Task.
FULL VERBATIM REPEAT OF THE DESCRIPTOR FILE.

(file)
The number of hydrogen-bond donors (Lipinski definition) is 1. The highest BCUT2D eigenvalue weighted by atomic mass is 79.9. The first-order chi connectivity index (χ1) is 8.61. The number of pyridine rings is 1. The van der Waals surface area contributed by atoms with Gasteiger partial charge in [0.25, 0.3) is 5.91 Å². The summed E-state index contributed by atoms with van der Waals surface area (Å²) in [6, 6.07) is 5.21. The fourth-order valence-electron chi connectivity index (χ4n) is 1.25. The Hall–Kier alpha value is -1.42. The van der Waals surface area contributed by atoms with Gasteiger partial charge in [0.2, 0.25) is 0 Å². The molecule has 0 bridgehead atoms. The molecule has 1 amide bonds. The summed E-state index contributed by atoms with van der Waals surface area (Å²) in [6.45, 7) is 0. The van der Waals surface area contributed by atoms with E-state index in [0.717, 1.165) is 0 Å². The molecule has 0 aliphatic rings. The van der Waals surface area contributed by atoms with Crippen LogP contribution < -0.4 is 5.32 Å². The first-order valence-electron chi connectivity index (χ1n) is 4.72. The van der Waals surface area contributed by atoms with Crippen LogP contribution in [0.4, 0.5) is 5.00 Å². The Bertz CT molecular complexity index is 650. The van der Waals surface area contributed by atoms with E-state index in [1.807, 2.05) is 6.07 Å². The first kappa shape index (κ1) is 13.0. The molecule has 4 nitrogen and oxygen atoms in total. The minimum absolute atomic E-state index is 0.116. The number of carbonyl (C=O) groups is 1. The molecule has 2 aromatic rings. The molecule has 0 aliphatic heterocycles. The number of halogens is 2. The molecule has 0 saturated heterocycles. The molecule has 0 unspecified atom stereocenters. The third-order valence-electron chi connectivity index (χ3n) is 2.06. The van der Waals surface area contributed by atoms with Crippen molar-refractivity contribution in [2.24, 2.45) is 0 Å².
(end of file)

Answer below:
The number of hydrogen-bond donors (Lipinski definition) is 1. The highest BCUT2D eigenvalue weighted by atomic mass is 79.9. The first-order chi connectivity index (χ1) is 8.61. The number of pyridine rings is 1. The van der Waals surface area contributed by atoms with Gasteiger partial charge in [0.25, 0.3) is 5.91 Å². The summed E-state index contributed by atoms with van der Waals surface area (Å²) in [6, 6.07) is 5.21. The fourth-order valence-electron chi connectivity index (χ4n) is 1.25. The Hall–Kier alpha value is -1.42. The van der Waals surface area contributed by atoms with Gasteiger partial charge in [0.2, 0.25) is 0 Å². The molecule has 0 bridgehead atoms. The molecule has 1 amide bonds. The summed E-state index contributed by atoms with van der Waals surface area (Å²) in [6.45, 7) is 0. The van der Waals surface area contributed by atoms with E-state index in [0.717, 1.165) is 0 Å². The molecule has 0 aliphatic rings. The van der Waals surface area contributed by atoms with Crippen LogP contribution < -0.4 is 5.32 Å². The first-order valence-electron chi connectivity index (χ1n) is 4.72. The van der Waals surface area contributed by atoms with Crippen LogP contribution in [0.4, 0.5) is 5.00 Å². The Bertz CT molecular complexity index is 650. The van der Waals surface area contributed by atoms with E-state index in [1.807, 2.05) is 6.07 Å². The first kappa shape index (κ1) is 13.0. The molecule has 4 nitrogen and oxygen atoms in total. The minimum absolute atomic E-state index is 0.116. The number of carbonyl (C=O) groups is 1. The molecule has 2 aromatic rings. The molecule has 0 aliphatic heterocycles. The number of halogens is 2. The molecule has 0 saturated heterocycles. The molecule has 0 unspecified atom stereocenters. The third-order valence-electron chi connectivity index (χ3n) is 2.06. The van der Waals surface area contributed by atoms with Crippen molar-refractivity contribution in [2.24, 2.45) is 0 Å².